This month I decided to sail into the vast sea of open source. This is part of my program as a Nearsoft Academy intern.

We had to choose two Open Source projects that are widely used and accepted by the community and it is also used by a Nearsoft customer. Then we have to analyze them and try to figure out how their insides work.

For this particular task, I chose Karma and Mocha.js.


First, I needed to understand what Karma is.

According to its creator, Karma is a tool which spawns a web server that executes source code against test code for each client connected to it. A client is a web browser (e.g., Chrome, Firefox) or a web app. The results for each test are examined and displayed via the command line.

Karma executes Mocha test suites in different web browsers. It has two main parts,

  • The server part runs on Node.js
  • The client runs in a web browser

The server component is the master part of the system. It can run on the developer’s machine so it has fast access to all project sources and tests. This is the way I used it.

The client part of the system is where all the tests are actually executed. It is a web app that communicates with the server through and executes the tests in an Iframe.

The communication between client and server is implemented on top of, which provides an event-based communication channel.

How the Karma Server is Constructed

Here is an example,

// Constructor
var Server = function (cliOptions, done) {
  setupLogger(cliOptions.logLevel, cliOptions.colors)
  this.log = logger.create()
  var config = cfg.parseConfig(cliOptions.configFile, cliOptions)
  var modules = [{
    … socketServer: [‘factory’, createSocketIoServer]
    … }];
  // Load the plugins
  modules = modules.concat(plugin.resolve(config.plugins))
  this._injector = new di.Injector(modules)

When the server is constructed it calls this function,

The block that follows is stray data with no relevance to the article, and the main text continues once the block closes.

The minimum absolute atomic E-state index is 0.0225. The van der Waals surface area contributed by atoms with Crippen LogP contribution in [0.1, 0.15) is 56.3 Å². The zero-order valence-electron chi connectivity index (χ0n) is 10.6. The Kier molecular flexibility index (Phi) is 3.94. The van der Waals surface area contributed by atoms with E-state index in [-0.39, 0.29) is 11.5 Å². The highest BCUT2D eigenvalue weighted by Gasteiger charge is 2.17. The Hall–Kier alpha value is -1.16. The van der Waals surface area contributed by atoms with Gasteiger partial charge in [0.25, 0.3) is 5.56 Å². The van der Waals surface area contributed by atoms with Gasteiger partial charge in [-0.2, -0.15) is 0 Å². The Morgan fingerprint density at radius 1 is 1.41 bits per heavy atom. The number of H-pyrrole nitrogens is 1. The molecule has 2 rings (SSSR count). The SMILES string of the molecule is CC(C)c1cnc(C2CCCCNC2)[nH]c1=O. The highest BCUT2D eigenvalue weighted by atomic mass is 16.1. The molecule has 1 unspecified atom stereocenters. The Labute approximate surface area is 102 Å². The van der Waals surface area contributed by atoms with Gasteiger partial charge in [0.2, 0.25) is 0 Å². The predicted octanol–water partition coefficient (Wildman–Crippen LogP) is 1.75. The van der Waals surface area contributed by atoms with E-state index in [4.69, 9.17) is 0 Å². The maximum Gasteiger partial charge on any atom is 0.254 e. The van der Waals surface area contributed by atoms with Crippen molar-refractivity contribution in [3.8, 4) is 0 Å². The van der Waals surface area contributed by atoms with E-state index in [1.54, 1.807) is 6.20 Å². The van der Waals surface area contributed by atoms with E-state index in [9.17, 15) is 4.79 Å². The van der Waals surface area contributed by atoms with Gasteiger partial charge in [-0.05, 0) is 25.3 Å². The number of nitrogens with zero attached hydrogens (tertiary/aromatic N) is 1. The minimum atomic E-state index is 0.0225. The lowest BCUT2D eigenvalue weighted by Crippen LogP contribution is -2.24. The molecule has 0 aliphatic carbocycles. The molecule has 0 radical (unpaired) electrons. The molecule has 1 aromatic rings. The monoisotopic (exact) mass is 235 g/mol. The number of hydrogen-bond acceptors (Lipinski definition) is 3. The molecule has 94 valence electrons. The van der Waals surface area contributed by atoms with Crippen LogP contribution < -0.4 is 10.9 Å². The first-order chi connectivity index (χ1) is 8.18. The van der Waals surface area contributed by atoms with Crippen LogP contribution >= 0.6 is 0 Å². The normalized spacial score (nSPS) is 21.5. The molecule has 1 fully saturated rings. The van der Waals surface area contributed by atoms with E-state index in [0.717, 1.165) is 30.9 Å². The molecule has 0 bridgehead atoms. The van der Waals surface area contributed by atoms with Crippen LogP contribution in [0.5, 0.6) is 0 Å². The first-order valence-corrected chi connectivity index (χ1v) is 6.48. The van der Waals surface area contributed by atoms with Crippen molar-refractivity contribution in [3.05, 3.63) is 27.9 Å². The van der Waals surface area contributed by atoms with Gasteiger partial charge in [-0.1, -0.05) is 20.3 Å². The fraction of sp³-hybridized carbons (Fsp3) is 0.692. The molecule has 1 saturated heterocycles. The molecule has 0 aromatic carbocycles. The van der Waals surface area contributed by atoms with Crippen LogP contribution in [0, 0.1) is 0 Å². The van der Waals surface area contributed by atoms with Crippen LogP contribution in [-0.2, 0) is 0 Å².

Server.start = function (cliOptions, done) {
  var server = new Server(cliOptions, done);

Magic! Your server is now running.

How Does Karma Help You Debug?

Once the server starts, all the clients defined in the Karma.config file are called one by one,

webServer.listen(config.port, function () {'Karma v%s server started at %s//%s:%s%s', constant.VERSION,
   config.protocol, config.hostname, config.port, config.urlRoot)

 if (config.browsers && config.browsers.length) {
       console.log(launcher.launch, launcher);
   self._injector.invoke(launcher.launch, launcher).forEach(function (browserLauncher) {
     singleRunDoneBrowsers[] = false

Calling browser.start will open a session on each browser using localhost and whatever port you indicated on the Karma.config file,‘Starting browser %s’,

This is what the resulting login session looks like,


Now the server is running, the browsers are ready, and the test are executed automagically.


Mocha is a framework to create test suites. It makes asynchronous testing simple and fun.

What I wanted to learn about Mocha is how it can actually run a series of tests using the it function.

Then describe defines an test suite. Within the suite, the it function describes a test-case,

describe(‘Simple Testing’, function() {
  it(‘should say the truth’, function(){;

For each it in the “Simple Testing” suite, we attach a addTest() function,


When all test suites are ready, Mocha iterates over and executes each it within it. The results are thrown in the console.

There are times when we want to test an asynchronous function and we don’t know when it is going to finish. In this case, we use the, to me, enigmatic done function,

function done(err) {
 var ms = self.timeout();
 if (self.timedOut) {
 if (finished) {
   return multiple(err || self._trace);

 self.duration = new Date() - start;
 finished = true;
 if (!err && self.duration > ms && self._enableTimeouts) {
   err = new Error('timeout of ' + ms + 'ms exceeded. Ensure the done() callback is being called in this test.');

When an asynchronous function is called we specify it has ended by calling the done. If the process has’t come back “done” or failed an assertion in a certain amount of time (the default is 2000ms), then the test fails.

As you can see, done has lost every drop of mystery.

The Reporter Feature

A reporter shows you the results of the tests. They come in various forms and colors, literally.


Mocha reporters adjust to the terminal window. The default reporter, provided by Mocha is spec.js.

For example, here is the default behavior when a test passes,

runner.on('pass', function(test) {
 var fmt;
 if (test.speed === 'fast') {
   fmt = indent()
       + color('checkmark', '  ' + Base.symbols.ok)
       + color('pass', ' %s');
   console.log(fmt, test.title);
 } else {
   fmt = indent()
       + color('checkmark', '  ' + Base.symbols.ok)
       + color('pass', ' %s')
       + color(test.speed, ' (%dms)');
   console.log(fmt, test.title, test.duration);

The reporter architecture is very flexible. The only requirement is that they let the developer know if a suite is failing or passing.

And Finally …

I hope you had fun learning about these two bigs because I really did while dismembering them.

I really aim to achieve this month’s objectives and become a sailor in the vast sea of Open Source.